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Enhanced response area FAQs

The risks of coronavirus remain high. To keep everyone safe, please stay cautious. Get the latest information about coronavirus.

Middlesbrough will receive extra national support to tackle the very high levels of Covid-19 in the community. The Department of Health and Social Care will confirm the town will become an ‘enhanced response area’. All 12 councils in the North East – including the other four council areas in the Tees Valley – have been included.

What is an enhanced response area?

Areas with rising numbers of Covid cases are offered a support package by the government to help quickly and cautiously slow its growth, and allow time for more people to get both vaccinations.

What could the support include?

In other parts of the country where enhanced support has been offered, the Department for Health and Social Care has provided the option to deliver surge testing within targeted areas, with the potential for door-to-door tests. Logistical support will also be available, to maximise vaccine uptake.

Is this a 'local lockdown'?

No.

Are there any new rules, or restrictions on travel?

On Monday 19 July, many of the England’s remaining Covid-19 laws were removed by the government. No new legal restrictions will be introduced as a result of Middlesbrough being named an area of enhanced support, and there is no new guidance on travel.

Get the latest information about what you can and cannot do on GOV.UK.

Do we still have to wear face coverings?

Laws which mandated the need for face coverings in public, indoor settings were removed on Monday 19 July.

However, national and local leaders have stressed the importance of wearing a face covering in crowded areas and on public transport, to try and curb transmission of coronavirus.

Many businesses still ask customers to wear face coverings.

What will change now Middlesbrough is an enhanced response area?

We are still working with the Government and Public Health England to determine how to best use the additional help.

How long will Middlesbrough be an enhanced response area?

The support will last for five weeks, with a review after four weeks. More details are expected in the coming days.

How can I play my part?

While legal restrictions were removed on Monday 19 July, the risk from Covid-19 has not disappeared.

Covid vaccines have weakened the link between infections and people getting very ill, but with such high case numbers in Middlesbrough, local hospitals are beginning to feel the strain once again.

Everyone over the age of 18, living and working in Middlesbrough, is strongly encouraged to:

  1. Get vaccinated. If you’ve not had your first dose, visit a walk-in clinic as soon as you can. If you had your first dose more than eight weeks ago, get your second dose as soon as possible. You do not have to wait to be contacted.
  2. Don’t leave the house if you feel unwell.
  3. Take a rapid test often, even if you don’t have symptoms. One in three cases are asymptomatic (don’t have symptoms). You can order lateral flow tests online or collect them from participating pharmacies.
  4. Take a rapid test often, even if you’ve had one or both doses of your Covid vaccine. You can order lateral flow tests online or collect them from participating pharmacies.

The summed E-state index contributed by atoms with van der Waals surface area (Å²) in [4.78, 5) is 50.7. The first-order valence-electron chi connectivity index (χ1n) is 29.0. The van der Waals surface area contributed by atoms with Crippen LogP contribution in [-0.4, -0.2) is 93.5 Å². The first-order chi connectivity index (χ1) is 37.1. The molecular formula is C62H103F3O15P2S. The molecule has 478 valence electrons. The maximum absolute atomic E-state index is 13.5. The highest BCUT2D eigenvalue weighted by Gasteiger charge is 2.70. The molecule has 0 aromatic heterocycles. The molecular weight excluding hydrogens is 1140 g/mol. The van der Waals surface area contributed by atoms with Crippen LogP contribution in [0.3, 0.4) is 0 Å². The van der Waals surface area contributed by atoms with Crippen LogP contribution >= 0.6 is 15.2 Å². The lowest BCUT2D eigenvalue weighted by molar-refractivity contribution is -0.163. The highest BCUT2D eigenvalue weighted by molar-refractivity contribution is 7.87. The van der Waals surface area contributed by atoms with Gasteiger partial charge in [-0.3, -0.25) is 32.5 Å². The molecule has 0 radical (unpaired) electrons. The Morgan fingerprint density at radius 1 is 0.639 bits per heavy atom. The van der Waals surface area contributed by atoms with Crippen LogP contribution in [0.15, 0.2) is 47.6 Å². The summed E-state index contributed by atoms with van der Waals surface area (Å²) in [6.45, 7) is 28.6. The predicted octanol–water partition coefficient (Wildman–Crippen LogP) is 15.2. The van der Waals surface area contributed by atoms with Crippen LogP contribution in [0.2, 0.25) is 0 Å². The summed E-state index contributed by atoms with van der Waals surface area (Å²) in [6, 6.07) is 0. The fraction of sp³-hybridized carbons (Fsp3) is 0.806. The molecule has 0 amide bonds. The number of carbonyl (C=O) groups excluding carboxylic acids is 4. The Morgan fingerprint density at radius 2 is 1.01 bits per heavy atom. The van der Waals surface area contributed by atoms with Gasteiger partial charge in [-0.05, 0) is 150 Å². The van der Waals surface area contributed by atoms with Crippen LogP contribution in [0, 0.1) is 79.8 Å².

5. If you develop symptoms, book a PCR Covid test.
  6. Self-isolate if you receive a positive result.
  7. Download the NHS Covid 19 app, check in to venues, and isolate if asked to do so by the app.
  8. Meet outdoors as much as possible. If you meet indoors, ensure it is well-ventilated by opening doors and windows.
  9. Wear a face covering on public transport or in crowded areas.

Which other areas are in this category?

The entire north east has been added to the enhanced support list due to its high rates of Covid. It includes Middlesbrough, Stockton, Redcar and Cleveland, Hartlepool and Darlington in the Tees Valley.

Newcastle, Gateshead, Northumberland, North Tyneside, South Tyneside, Sunderland and Durham councils have also been added to the list today.

Why now?

Middlesbrough has been identified for extra support through the combination of Covid data and local insight.  The Department for Health and Social Care look at statistics such as how quickly people are catching the virus, and assess the capacity in the local NHS. Decisions on offering areas this enhanced support are taken by Government ministers.

What is the current Covid rate in Middlesbrough?

The town’s rate went past its highest ever previous level two weeks ago, and has risen sharply since then. So far this week (week beginning Monday 19 July) the rate peaked at 1,421 cases per 100,000 on Wednesday.

How many people have been vaccinated?

Figures up to Sunday 18 July show that around 19,000 eligible under-40s in Middlesbrough are still to come forward for a jab.

Walk-in vaccination slots are available on Saturday in both North Ormesby and Thorntree, and throughout the rest of July and into August.

Full details can be found on the Tees Valley CCG website.

You can also book your vaccination online.

Can I get help to self-isolate?

The government has introduced a scheme to help people who will struggle financially if they need to self-isolate. Anyone eligible for the scheme will get a £500 payment. The scheme will run until 30 September 2021.  Find out more on the Test and Trace self-isolation payment page.

Join the millions already vaccinated